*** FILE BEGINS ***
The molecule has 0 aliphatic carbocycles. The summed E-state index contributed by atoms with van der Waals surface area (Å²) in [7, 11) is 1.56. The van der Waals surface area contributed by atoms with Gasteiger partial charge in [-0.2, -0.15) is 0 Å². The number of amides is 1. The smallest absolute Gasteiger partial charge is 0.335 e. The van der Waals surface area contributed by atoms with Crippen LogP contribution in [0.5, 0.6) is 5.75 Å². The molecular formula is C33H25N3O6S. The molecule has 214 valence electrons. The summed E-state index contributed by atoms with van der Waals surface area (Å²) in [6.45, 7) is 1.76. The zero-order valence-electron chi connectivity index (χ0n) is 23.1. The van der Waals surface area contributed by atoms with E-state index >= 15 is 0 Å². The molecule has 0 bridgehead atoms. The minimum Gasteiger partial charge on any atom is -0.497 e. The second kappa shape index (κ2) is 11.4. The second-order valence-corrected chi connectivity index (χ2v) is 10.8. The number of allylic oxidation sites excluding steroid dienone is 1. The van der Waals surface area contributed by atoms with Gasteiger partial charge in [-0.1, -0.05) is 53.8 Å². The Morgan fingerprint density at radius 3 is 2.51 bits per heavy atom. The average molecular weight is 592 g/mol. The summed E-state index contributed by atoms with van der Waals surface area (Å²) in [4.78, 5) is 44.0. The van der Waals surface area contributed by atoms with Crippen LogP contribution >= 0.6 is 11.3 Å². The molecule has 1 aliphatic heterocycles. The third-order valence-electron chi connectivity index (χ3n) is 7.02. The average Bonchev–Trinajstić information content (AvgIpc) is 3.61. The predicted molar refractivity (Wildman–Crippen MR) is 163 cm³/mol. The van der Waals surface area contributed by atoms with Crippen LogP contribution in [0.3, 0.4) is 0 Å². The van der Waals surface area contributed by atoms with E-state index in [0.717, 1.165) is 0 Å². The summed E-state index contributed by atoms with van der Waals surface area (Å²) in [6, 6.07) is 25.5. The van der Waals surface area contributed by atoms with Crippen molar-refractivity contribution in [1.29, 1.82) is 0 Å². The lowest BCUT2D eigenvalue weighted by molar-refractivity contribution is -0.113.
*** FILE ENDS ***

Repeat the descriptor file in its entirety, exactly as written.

The molecule has 0 aliphatic carbocycles. The summed E-state index contributed by atoms with van der Waals surface area (Å²) in [7, 11) is 1.56. The van der Waals surface area contributed by atoms with Gasteiger partial charge in [-0.2, -0.15) is 0 Å². The number of amides is 1. The smallest absolute Gasteiger partial charge is 0.335 e. The van der Waals surface area contributed by atoms with Crippen LogP contribution in [0.5, 0.6) is 5.75 Å². The molecular formula is C33H25N3O6S. The molecule has 214 valence electrons. The summed E-state index contributed by atoms with van der Waals surface area (Å²) in [6.45, 7) is 1.76. The zero-order valence-electron chi connectivity index (χ0n) is 23.1. The van der Waals surface area contributed by atoms with E-state index >= 15 is 0 Å². The molecule has 0 bridgehead atoms. The minimum Gasteiger partial charge on any atom is -0.497 e. The second kappa shape index (κ2) is 11.4. The second-order valence-corrected chi connectivity index (χ2v) is 10.8. The number of allylic oxidation sites excluding steroid dienone is 1. The van der Waals surface area contributed by atoms with Gasteiger partial charge in [-0.1, -0.05) is 53.8 Å². The Morgan fingerprint density at radius 3 is 2.51 bits per heavy atom. The average molecular weight is 592 g/mol. The summed E-state index contributed by atoms with van der Waals surface area (Å²) in [4.78, 5) is 44.0. The van der Waals surface area contributed by atoms with Crippen LogP contribution >= 0.6 is 11.3 Å². The molecule has 1 aliphatic heterocycles. The third-order valence-electron chi connectivity index (χ3n) is 7.02. The average Bonchev–Trinajstić information content (AvgIpc) is 3.61. The predicted molar refractivity (Wildman–Crippen MR) is 163 cm³/mol. The van der Waals surface area contributed by atoms with Crippen LogP contribution in [0.3, 0.4) is 0 Å². The van der Waals surface area contributed by atoms with E-state index in [0.717, 1.165) is 0 Å². The summed E-state index contributed by atoms with van der Waals surface area (Å²) in [6, 6.07) is 25.5. The van der Waals surface area contributed by atoms with Crippen molar-refractivity contribution in [1.29, 1.82) is 0 Å². The lowest BCUT2D eigenvalue weighted by molar-refractivity contribution is -0.113.